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Jet (lignite or gagat) is not considered a true mineral, but rather a mineraloid as it has an organic origin, being derived from decaying wood under extreme pressure. The English noun "jet" derives from the French word for the same material: JAIET. Jet is either black or dark brown, but may contain pyrite inclusions, which are of brassy color and metallic luster. The adjective "jet-black", meaning as dark a black as possible, derives from this material.
Jet is a product of high pressure decomposition of wood from millions of years ago, commonly the wood of trees of the family Araucariaceae. The jet found at Whitby, England is of early Jurassic (Toarcian) age, approximately 182 million years old. Jet is easily polished and is used in manufacturing jewelry, according to the Whitby Museum, dating from 10,000 BC in parts of Germany.
The oldest jet jewelry was found in Asturias, Spain, dating from 17,000 BC. Whitby jet was a favorite material for ornamental jewelry during the Roman period, when it was described by Solinus. Hair-pins, rings, spindles, bracelets, and necklaces were produced in great variety, much of it at Eburacum (modern York).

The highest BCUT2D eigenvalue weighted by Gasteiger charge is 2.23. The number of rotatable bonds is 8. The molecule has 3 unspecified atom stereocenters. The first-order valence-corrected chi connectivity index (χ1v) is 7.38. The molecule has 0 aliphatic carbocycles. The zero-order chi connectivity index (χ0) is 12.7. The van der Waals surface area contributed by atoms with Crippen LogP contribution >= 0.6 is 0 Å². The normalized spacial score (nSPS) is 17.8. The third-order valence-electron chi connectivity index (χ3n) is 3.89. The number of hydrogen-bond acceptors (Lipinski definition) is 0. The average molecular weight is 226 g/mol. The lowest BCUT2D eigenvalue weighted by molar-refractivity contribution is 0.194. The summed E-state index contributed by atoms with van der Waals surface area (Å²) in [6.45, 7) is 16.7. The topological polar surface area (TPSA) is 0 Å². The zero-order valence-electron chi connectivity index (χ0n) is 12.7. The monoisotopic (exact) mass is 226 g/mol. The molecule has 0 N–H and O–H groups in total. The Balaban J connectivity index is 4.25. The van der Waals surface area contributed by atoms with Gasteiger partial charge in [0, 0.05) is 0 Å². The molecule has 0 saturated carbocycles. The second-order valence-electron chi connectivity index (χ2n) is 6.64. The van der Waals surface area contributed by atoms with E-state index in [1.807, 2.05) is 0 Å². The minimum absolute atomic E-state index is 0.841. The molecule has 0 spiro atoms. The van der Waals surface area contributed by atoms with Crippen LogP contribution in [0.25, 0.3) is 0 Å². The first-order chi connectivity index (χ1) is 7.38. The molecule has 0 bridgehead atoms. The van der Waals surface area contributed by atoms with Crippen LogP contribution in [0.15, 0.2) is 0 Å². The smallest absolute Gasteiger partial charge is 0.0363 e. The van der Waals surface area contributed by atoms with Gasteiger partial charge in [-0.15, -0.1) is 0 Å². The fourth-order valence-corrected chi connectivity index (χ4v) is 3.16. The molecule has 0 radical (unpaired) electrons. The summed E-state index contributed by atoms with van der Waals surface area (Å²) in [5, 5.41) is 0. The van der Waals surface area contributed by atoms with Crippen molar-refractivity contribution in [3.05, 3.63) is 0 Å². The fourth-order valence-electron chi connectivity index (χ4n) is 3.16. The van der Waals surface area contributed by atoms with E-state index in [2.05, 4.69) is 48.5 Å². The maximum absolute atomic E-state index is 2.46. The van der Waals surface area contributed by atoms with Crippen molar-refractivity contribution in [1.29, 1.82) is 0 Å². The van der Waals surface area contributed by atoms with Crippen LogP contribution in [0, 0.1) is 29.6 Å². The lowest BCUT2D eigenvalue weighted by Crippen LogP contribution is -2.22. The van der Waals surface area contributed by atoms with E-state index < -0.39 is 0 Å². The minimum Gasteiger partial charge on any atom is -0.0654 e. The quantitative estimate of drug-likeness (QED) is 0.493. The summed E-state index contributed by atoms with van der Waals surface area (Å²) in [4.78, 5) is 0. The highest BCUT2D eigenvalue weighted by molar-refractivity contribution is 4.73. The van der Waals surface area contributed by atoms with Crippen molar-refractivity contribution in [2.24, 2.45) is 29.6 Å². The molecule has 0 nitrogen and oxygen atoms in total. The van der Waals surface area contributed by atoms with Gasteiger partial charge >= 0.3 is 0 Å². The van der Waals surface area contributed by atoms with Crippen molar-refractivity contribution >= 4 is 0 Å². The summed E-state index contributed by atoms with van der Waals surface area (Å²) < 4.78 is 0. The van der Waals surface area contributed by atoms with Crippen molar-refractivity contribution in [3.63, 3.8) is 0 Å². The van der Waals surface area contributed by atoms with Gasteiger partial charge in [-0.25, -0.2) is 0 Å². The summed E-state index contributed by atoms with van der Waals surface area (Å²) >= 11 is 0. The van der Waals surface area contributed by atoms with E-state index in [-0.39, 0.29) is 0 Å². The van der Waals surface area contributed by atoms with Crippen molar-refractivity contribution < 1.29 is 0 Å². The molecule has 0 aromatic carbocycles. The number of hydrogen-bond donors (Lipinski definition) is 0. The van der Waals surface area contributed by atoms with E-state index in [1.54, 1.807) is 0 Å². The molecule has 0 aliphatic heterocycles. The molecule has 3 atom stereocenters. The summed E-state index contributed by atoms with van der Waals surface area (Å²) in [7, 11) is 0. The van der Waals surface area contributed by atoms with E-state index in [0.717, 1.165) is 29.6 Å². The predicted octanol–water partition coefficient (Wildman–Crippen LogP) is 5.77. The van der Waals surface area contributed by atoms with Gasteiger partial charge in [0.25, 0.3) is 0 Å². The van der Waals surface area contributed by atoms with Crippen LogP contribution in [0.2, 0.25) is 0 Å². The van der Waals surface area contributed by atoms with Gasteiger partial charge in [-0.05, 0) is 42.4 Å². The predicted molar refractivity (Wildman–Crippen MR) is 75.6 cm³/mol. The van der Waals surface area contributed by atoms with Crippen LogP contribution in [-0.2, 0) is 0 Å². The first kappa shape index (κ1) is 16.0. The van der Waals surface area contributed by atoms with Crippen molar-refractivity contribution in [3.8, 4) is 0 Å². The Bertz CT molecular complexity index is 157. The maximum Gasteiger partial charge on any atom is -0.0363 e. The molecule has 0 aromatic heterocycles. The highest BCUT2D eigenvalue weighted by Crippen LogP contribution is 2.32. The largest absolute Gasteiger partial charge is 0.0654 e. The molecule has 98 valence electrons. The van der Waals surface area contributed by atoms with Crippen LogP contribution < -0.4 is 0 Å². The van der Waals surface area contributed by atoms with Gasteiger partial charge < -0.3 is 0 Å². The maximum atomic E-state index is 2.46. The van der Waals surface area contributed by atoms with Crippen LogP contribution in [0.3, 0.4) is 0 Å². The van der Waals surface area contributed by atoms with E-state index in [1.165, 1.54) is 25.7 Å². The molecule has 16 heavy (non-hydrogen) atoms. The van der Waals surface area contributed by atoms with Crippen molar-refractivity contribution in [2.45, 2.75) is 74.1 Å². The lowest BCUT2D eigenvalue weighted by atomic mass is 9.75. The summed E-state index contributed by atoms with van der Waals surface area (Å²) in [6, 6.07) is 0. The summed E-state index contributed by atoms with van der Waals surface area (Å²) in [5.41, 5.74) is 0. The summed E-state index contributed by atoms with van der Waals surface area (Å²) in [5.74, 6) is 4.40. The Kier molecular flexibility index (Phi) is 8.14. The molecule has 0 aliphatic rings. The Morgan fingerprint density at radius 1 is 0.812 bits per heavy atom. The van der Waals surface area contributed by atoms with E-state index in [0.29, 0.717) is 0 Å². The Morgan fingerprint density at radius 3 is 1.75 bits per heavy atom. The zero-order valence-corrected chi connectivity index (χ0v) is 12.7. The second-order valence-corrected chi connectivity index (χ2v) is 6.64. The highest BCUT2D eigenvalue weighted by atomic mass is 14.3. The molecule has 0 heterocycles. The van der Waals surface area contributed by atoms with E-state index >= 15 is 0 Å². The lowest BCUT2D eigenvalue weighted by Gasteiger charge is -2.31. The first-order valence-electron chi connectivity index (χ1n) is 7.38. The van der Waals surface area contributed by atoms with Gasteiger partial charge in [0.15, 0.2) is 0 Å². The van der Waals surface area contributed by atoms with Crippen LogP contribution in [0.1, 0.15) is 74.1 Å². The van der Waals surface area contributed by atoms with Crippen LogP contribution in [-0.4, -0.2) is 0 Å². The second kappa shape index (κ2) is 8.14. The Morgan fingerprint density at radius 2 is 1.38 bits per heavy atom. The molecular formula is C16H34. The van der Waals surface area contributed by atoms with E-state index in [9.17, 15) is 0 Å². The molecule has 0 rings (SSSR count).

In the Roman period jet was frequently used as a "magical" material in amulets and pendants because of its supposed protective qualities and ability to deflect the gaze of the evil eye. Furthermore, Pliny the Elder suggests that "the kindling of jet drives off snakes and relieves suffocation of the uterus. Its fumes detect attempts to stimulate a disabling illness or a state of virginity."
Jet as a gemstone was fashionable during the reign of Queen Victoria, during which the Queen wore Whitby jet as part of her mourning dress. Jet was associated with mourning jewelry in the 19th century because of its somber color and modest appearance, and it has been traditionally fashioned into rosaries for monks.
In the United States, long necklaces of jet beads were very popular during the 1920s, or Roaring Twenties, when women and young flappers would wear multiple strands of jet beads stretching from the neckline to the waistline. In these necklaces, the jet was strung using heavy cotton thread; small knots were made on either side of each bead to keep the beads spaced evenly, much in the same way that fine pearl necklaces are made. Jet has also been known as black amber, as it may induce an electric charge like that of amber when rubbed.